On January 8 this year, he had been promoted as the executive director of the regulatory body.
Abbasi had not yet completed his six-month probationary period when in March he was elevated as commissioner of the SECP. In less than two months, he was appointed head of one of the most important regulators of the financial and equity sectors.
His appointment has also been challenged in the Lahore High Court (LHC).
The applicant has also cited a recent order of the apex court in which it directed NAB to look into appointments where the people were getting monthly salary of over Rs1.5 million.
“This is a perfect case for the inquiry as Shaukat Hussain (Abbasi) is now drawing salary of over Rs2 million per month along with huge additional perks,” said the application.
The Supreme Court in its order in Ashraf Tawana VS. federal government case – announced on April 13, 2013 – elaborated the principles for appointment of the SECP chairman. The applicant has claimed that Hussain’s appointment was also in violation of the SC’s judgment.
In the judgement, while setting aside the appointment of M Ali as SECP chairman, the court declared that appointment of the SECP chairman can only be made” once all commissioners, that is, five are in place”.
It said the government after considering credentials of all the five commissioners shall appoint the most competent person as chairman.
However, in the case of Abbasi, this essential principle was not followed as there were only four commissioners at the SECP and one advertised position is yet to be filled, said the applicant.
He further claimed that all other three commissioners were more qualified, more competent and have more dynamic experience as compared to Abbasi.
Moreover, in the same judgement, the Supreme Court had directed the federal government that appointment of the SECP chairman shall meet the requirements of the SECP Act including sections 5, 6 and 7 thereof, in a credible, rigorous, transparent and open manner.
The apex court also ruled that government, while appointing new SECP chief shall adhere to Articles 8, 10A, 14 and 18 of the Constitution of Pakistan which are consistent with provisions of the SECP Act, ensuring independent and objective decision-making without fear or favor, required of an independent regulator.
The applicant claimed that the decision was also in violation of the provisions of the SECP Act, whereby he was selected merely because of his political relationship especially with Khaqan Abbasi, the former PM.
Why was Abbasi elevated in such a fast-track basis, while bending rules, by PM Abbasi? If perceptions matter, the move raises questions beyond last name coincidence. Abbasi’s competency notwithstanding appointment timing, bending rules, etc. morphs into an issue of significance if scaled over time, as roads ahead ate rough not smooth for a “submissive and compliant officer”.
Is Abbasi and Siddiqui going to Oscar Tango the IMF deal? Looks like so, as time is of the essence and much is at stake if PML-N comes to power again with simple majority or as a national government.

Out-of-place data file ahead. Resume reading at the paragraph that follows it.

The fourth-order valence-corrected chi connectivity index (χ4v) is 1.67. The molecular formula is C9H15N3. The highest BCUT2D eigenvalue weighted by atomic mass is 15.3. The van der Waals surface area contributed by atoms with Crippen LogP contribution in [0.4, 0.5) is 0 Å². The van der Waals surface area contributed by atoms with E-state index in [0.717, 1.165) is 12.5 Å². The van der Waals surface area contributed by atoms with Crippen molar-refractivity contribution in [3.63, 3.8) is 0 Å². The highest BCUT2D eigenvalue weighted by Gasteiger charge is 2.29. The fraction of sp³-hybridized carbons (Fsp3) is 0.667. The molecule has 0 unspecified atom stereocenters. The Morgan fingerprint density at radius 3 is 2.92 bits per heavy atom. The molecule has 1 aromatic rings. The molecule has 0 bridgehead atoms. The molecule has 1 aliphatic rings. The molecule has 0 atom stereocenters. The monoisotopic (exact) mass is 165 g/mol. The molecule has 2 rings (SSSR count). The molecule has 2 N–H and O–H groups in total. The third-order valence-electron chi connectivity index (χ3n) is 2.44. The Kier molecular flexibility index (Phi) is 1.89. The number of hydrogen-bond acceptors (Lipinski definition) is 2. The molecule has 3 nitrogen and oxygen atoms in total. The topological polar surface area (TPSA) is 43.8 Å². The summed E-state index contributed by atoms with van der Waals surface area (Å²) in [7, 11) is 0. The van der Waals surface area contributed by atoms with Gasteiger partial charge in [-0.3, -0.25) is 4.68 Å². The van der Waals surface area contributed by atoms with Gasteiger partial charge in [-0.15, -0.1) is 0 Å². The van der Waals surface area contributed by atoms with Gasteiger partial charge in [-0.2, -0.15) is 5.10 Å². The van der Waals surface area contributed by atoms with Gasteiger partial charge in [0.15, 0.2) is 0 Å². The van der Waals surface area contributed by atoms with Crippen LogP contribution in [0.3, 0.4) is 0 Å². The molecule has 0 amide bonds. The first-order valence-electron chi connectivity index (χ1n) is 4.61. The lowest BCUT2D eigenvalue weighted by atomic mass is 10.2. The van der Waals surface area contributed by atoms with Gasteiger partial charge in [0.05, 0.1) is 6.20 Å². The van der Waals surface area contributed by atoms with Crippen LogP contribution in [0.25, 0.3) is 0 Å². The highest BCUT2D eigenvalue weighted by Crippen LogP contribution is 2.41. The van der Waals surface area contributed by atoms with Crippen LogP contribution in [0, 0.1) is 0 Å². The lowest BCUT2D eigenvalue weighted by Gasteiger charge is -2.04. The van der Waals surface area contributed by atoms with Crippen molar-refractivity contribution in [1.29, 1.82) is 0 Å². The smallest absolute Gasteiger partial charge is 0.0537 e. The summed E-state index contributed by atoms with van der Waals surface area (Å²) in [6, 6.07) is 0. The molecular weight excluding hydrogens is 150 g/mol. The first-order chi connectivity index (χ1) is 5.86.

Throughout his career, Abbasi has only served in the SECP’s company registration department. He has no exposure to other core and sensitive areas being regulated by the SECP, such as capital markets, specialized companies, insurance and enforcement departments, according to the application.
The senior most position at which he has served was In-charge, Company Registration Office, Islamabad. It was only in the middle of 2017 that he was made head of the registration department as a stop-gap arrangement, as the regular head of the department, Bushra Aslam had got seriously sick.
The applicant alleged that Abbasi started thriving and he was promoted as executive director in January 2018. By that time, the shortlisting of candidates for the vacant positions of commissioners at the SECP was already completed.
The names of five shortlisted candidates were also published in newspapers and the record of ministry of finance would confirm this fact. The shortlisted candidates included eminent professionals in the field of finance and capital markets. Even some other candidates who had applied from within the SECP were more senior, more qualified and having more dynamic experience.
“However, on the intervention of then prime minister, the first shortlisting was annulled and couple of names were added including that of Shaukat Hussain Abbasi who was earlier not shortlisted.”
He said the finance ministry record would confirm that Abbasi had even not applied for the vacant position within the period specified in the advertisement, published in Sep 2017 to invite applications. But such matters fade out when larger picture of potential moves emerges: pre-poll rigging of country’s financial albeit fiscal policy the next government could face along with whopping billions in debt to pay – both short-term and long-term.
The country’s reserves has depleted the worst in Asia — 34 percent; stock market is in a slide on a 6-month time scale, and foreign direct investments other than from China have almost stalled, with gradual scaling down of remittances from overseas Pakistanis.
We have been reporting since January that between mid-year and year-end, Pak Rupee value could hit 140 and may even cross the 150 mark.